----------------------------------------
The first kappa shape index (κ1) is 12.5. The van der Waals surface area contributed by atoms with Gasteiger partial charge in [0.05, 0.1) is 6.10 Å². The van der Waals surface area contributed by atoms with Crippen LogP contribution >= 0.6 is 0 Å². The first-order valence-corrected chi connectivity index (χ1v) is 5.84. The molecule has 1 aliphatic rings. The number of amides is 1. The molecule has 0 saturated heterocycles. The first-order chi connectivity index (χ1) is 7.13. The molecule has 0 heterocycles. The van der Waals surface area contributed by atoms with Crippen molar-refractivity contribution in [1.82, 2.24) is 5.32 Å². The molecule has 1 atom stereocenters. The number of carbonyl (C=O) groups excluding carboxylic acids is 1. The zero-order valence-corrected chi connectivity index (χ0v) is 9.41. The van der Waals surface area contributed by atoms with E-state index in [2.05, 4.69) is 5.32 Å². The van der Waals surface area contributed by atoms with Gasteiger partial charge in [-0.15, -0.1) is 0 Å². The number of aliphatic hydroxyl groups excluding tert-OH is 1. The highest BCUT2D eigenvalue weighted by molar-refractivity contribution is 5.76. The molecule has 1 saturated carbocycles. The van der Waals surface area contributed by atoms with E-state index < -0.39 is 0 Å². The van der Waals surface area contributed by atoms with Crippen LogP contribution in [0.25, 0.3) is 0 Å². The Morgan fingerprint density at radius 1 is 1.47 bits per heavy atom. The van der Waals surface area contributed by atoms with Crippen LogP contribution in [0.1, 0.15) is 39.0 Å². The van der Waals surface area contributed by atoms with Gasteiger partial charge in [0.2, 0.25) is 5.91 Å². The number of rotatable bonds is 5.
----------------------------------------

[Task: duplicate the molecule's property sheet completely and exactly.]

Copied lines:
The first kappa shape index (κ1) is 12.5. The van der Waals surface area contributed by atoms with Gasteiger partial charge in [0.05, 0.1) is 6.10 Å². The van der Waals surface area contributed by atoms with Crippen LogP contribution >= 0.6 is 0 Å². The first-order valence-corrected chi connectivity index (χ1v) is 5.84. The molecule has 1 aliphatic rings. The number of amides is 1. The molecule has 0 saturated heterocycles. The first-order chi connectivity index (χ1) is 7.13. The molecule has 0 heterocycles. The van der Waals surface area contributed by atoms with Crippen molar-refractivity contribution in [1.82, 2.24) is 5.32 Å². The molecule has 1 atom stereocenters. The number of carbonyl (C=O) groups excluding carboxylic acids is 1. The zero-order valence-corrected chi connectivity index (χ0v) is 9.41. The van der Waals surface area contributed by atoms with E-state index in [2.05, 4.69) is 5.32 Å². The van der Waals surface area contributed by atoms with Gasteiger partial charge in [-0.15, -0.1) is 0 Å². The number of aliphatic hydroxyl groups excluding tert-OH is 1. The highest BCUT2D eigenvalue weighted by molar-refractivity contribution is 5.76. The molecule has 1 saturated carbocycles. The van der Waals surface area contributed by atoms with E-state index < -0.39 is 0 Å². The van der Waals surface area contributed by atoms with Crippen LogP contribution in [0.25, 0.3) is 0 Å². The Morgan fingerprint density at radius 1 is 1.47 bits per heavy atom. The van der Waals surface area contributed by atoms with Crippen LogP contribution in [0.1, 0.15) is 39.0 Å². The van der Waals surface area contributed by atoms with Gasteiger partial charge in [0.2, 0.25) is 5.91 Å². The number of rotatable bonds is 5.